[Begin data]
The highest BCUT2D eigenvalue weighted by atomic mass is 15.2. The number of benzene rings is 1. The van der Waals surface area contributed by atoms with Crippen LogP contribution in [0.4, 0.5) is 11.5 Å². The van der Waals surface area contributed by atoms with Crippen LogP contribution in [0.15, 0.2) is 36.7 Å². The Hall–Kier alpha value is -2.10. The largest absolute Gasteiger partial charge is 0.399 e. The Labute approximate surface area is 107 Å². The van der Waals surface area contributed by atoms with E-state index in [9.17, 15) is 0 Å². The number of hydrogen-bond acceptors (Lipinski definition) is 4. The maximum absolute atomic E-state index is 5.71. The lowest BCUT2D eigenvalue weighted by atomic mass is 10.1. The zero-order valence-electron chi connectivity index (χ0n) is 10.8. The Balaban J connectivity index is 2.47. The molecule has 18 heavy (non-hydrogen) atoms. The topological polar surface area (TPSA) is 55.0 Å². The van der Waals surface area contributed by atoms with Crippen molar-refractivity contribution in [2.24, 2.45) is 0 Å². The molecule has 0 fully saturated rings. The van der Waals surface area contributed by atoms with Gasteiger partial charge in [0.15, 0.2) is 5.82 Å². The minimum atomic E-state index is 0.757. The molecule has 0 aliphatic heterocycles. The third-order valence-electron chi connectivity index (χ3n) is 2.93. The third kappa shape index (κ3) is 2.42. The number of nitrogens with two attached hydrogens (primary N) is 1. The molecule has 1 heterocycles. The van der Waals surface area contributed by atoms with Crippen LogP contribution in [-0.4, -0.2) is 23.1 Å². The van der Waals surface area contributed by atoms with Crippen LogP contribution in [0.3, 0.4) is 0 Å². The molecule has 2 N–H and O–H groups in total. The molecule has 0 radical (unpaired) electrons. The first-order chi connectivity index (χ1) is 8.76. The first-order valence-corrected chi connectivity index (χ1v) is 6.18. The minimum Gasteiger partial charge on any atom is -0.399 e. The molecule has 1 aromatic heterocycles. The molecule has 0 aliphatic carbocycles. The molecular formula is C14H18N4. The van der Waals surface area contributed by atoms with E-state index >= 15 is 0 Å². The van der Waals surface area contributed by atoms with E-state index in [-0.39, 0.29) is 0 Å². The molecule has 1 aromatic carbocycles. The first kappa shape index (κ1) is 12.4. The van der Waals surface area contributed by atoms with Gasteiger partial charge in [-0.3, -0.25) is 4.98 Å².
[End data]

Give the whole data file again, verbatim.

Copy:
The highest BCUT2D eigenvalue weighted by atomic mass is 15.2. The number of benzene rings is 1. The van der Waals surface area contributed by atoms with Crippen LogP contribution in [0.4, 0.5) is 11.5 Å². The van der Waals surface area contributed by atoms with Crippen LogP contribution in [0.15, 0.2) is 36.7 Å². The Hall–Kier alpha value is -2.10. The largest absolute Gasteiger partial charge is 0.399 e. The Labute approximate surface area is 107 Å². The van der Waals surface area contributed by atoms with E-state index in [9.17, 15) is 0 Å². The number of hydrogen-bond acceptors (Lipinski definition) is 4. The maximum absolute atomic E-state index is 5.71. The lowest BCUT2D eigenvalue weighted by atomic mass is 10.1. The zero-order valence-electron chi connectivity index (χ0n) is 10.8. The Balaban J connectivity index is 2.47. The molecule has 18 heavy (non-hydrogen) atoms. The topological polar surface area (TPSA) is 55.0 Å². The van der Waals surface area contributed by atoms with Crippen molar-refractivity contribution in [2.24, 2.45) is 0 Å². The molecule has 0 fully saturated rings. The van der Waals surface area contributed by atoms with Gasteiger partial charge in [0.15, 0.2) is 5.82 Å². The minimum atomic E-state index is 0.757. The molecule has 0 aliphatic heterocycles. The third-order valence-electron chi connectivity index (χ3n) is 2.93. The third kappa shape index (κ3) is 2.42. The number of nitrogens with two attached hydrogens (primary N) is 1. The molecule has 1 heterocycles. The van der Waals surface area contributed by atoms with Crippen LogP contribution in [-0.4, -0.2) is 23.1 Å². The van der Waals surface area contributed by atoms with Crippen LogP contribution in [0.3, 0.4) is 0 Å². The molecule has 2 N–H and O–H groups in total. The molecule has 0 radical (unpaired) electrons. The first-order chi connectivity index (χ1) is 8.76. The first-order valence-corrected chi connectivity index (χ1v) is 6.18. The minimum Gasteiger partial charge on any atom is -0.399 e. The molecule has 1 aromatic heterocycles. The molecule has 0 aliphatic carbocycles. The molecular formula is C14H18N4. The van der Waals surface area contributed by atoms with E-state index >= 15 is 0 Å². The van der Waals surface area contributed by atoms with E-state index in [-0.39, 0.29) is 0 Å². The molecule has 1 aromatic carbocycles. The first kappa shape index (κ1) is 12.4. The van der Waals surface area contributed by atoms with Gasteiger partial charge in [-0.3, -0.25) is 4.98 Å².